The assumption there is that a CEO’s role is quite different from that of leader in a state. The difference, essentially, is that a CEO is a “orientation lock” and thus prevents ADD, “faddism” and the corporation losing “focus”. The implicit assumption is that a statesman is supposed to be more “energetic” and “creative”. This is only half right, in our view.

    We tend to think that there are two “modes” of operation.

    Mode 1 involves:

    1: Prevent internal deviation from protocols (stopping the ADD the CEO article mentions) and external interference (“all enemies foreign and domestic”).

    2: Scanning for anomalies that contradict the paradigm and threaten the equilibrium of the established order.

    If a crisis occurs ( a new type of war, a devastating economic crash or something that contradicts the paradigm’s basic assumptions) and is therefore something that cannot be regulated according to the established protocols and methods and thus cannot be controlled, then the art of the statesman comes into play.

    Now, we must move from equipoise to energy (of a rather imperial kind).

    Mode 2 involves:

    The struggle for prediction and control; the battle for mastery of the machine and of men; the fight against nature and uncertainty; the war against chaos.

    Victory is the re-establishing of order and regularity – though on different terms than the previous paradigm.

    If so, then energy gives way to equipoise once more.

    Nevertheless, the CEO article claims that very few CEOs when faced with a crisis can actually survive it. What happens, according to Rao, is that they get replaced.

    How is that not a problem for throne and altar monarchy and a point in favor of the neo-cam model, with its boards of directors that can switch out a CEO?

    There is a way round this problem, however; nevertheless it leads to a kind of paradox that the Chinese philosophers would well understand.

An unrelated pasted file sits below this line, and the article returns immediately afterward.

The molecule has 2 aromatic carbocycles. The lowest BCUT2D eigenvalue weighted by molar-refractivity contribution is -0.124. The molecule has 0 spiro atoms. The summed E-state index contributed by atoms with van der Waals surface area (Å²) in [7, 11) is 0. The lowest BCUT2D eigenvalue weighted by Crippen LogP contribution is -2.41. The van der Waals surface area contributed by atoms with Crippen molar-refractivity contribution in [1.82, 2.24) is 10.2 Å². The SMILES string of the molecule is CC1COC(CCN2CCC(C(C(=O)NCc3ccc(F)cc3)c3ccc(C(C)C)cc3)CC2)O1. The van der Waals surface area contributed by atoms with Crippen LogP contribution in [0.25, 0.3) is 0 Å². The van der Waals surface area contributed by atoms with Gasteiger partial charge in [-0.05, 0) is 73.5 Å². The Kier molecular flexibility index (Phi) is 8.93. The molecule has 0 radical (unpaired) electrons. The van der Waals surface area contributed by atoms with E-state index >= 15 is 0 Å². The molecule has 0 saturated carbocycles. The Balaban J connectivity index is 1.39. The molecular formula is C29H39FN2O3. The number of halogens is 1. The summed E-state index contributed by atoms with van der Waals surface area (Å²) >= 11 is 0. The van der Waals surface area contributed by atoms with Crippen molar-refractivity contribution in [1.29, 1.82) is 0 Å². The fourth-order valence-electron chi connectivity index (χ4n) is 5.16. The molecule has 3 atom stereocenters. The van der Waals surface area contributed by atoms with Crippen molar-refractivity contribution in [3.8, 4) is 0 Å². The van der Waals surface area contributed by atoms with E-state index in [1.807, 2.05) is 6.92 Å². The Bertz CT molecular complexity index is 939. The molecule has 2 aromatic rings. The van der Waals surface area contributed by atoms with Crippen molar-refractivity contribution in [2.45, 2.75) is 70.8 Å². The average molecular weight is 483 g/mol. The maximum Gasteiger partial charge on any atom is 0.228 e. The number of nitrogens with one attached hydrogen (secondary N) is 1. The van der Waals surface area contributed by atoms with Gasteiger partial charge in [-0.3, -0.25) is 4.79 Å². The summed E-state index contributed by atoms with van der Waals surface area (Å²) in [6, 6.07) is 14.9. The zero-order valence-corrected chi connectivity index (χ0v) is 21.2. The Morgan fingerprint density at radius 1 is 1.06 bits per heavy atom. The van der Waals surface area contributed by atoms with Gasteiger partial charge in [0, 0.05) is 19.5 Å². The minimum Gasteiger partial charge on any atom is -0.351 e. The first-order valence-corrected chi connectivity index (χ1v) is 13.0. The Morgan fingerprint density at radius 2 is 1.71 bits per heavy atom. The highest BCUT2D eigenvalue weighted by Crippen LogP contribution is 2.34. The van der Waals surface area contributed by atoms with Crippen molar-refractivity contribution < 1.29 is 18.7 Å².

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  3. Well, an honest review of Hegel would make you right. But there are elements in his Philosophy that lend themselves to certain militaristic readings, that in pop-history is related to Prussian ideology.

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  4. The key thing with Hegel is the question of “that, which exists”. Is there a unity between Sein and Nichts? Do they make together something in surplus, a synthesis? Is “that, which exists” related with being or becoming? In case of being, the reality is the unchanging JHWH (Ex 3, 14: Dixit Deus ad Moysen : Ego sum qui sum. Ait : Sic dices filiis Israel : Qui est, misit me ad vos). In case of becoming, we all become a portion of the pantheist god.
    All problems have their root in theology, as Ritter von Kuehnelt-Leddihn used to say.

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  5. Yes, what you get in Hegel esp. the Philosophy of Right is the polar opposite of personal rule, notwithstanding everything he has to say about the Great Man. The State has a definite personality, but it’s a corporate personality in and before which the individual disappears. It’s true of the modern State in general, but Prussians in particular like this aspect of the State and celebrate it. Hegel just says what they all think. It’s because their culture came under heavy influence of Stoic-type philosophy in which a man of authority has to voluntarily and totally submit to the Universal as made known to him by the use of reason.